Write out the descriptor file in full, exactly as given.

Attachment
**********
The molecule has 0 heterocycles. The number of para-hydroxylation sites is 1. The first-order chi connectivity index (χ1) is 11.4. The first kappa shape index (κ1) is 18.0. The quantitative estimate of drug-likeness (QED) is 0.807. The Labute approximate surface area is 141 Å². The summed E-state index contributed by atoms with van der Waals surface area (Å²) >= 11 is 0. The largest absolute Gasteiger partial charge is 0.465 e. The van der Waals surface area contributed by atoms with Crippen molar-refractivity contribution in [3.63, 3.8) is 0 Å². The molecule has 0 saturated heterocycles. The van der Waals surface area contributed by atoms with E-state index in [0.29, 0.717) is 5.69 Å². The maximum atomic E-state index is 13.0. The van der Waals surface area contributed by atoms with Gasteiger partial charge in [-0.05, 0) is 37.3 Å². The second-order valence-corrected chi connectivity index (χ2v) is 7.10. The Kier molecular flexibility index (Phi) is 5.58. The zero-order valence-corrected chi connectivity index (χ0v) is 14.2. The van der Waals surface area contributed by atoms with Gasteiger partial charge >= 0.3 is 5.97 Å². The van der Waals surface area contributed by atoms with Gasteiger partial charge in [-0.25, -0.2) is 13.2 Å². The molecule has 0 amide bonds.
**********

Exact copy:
The molecule has 0 heterocycles. The number of para-hydroxylation sites is 1. The first-order chi connectivity index (χ1) is 11.4. The first kappa shape index (κ1) is 18.0. The quantitative estimate of drug-likeness (QED) is 0.807. The Labute approximate surface area is 141 Å². The summed E-state index contributed by atoms with van der Waals surface area (Å²) >= 11 is 0. The largest absolute Gasteiger partial charge is 0.465 e. The van der Waals surface area contributed by atoms with Crippen molar-refractivity contribution in [3.63, 3.8) is 0 Å². The molecule has 0 saturated heterocycles. The van der Waals surface area contributed by atoms with E-state index in [0.29, 0.717) is 5.69 Å². The maximum atomic E-state index is 13.0. The van der Waals surface area contributed by atoms with Gasteiger partial charge in [-0.05, 0) is 37.3 Å². The second-order valence-corrected chi connectivity index (χ2v) is 7.10. The Kier molecular flexibility index (Phi) is 5.58. The zero-order valence-corrected chi connectivity index (χ0v) is 14.2. The van der Waals surface area contributed by atoms with Gasteiger partial charge >= 0.3 is 5.97 Å². The van der Waals surface area contributed by atoms with Gasteiger partial charge in [-0.25, -0.2) is 13.2 Å². The molecule has 0 amide bonds.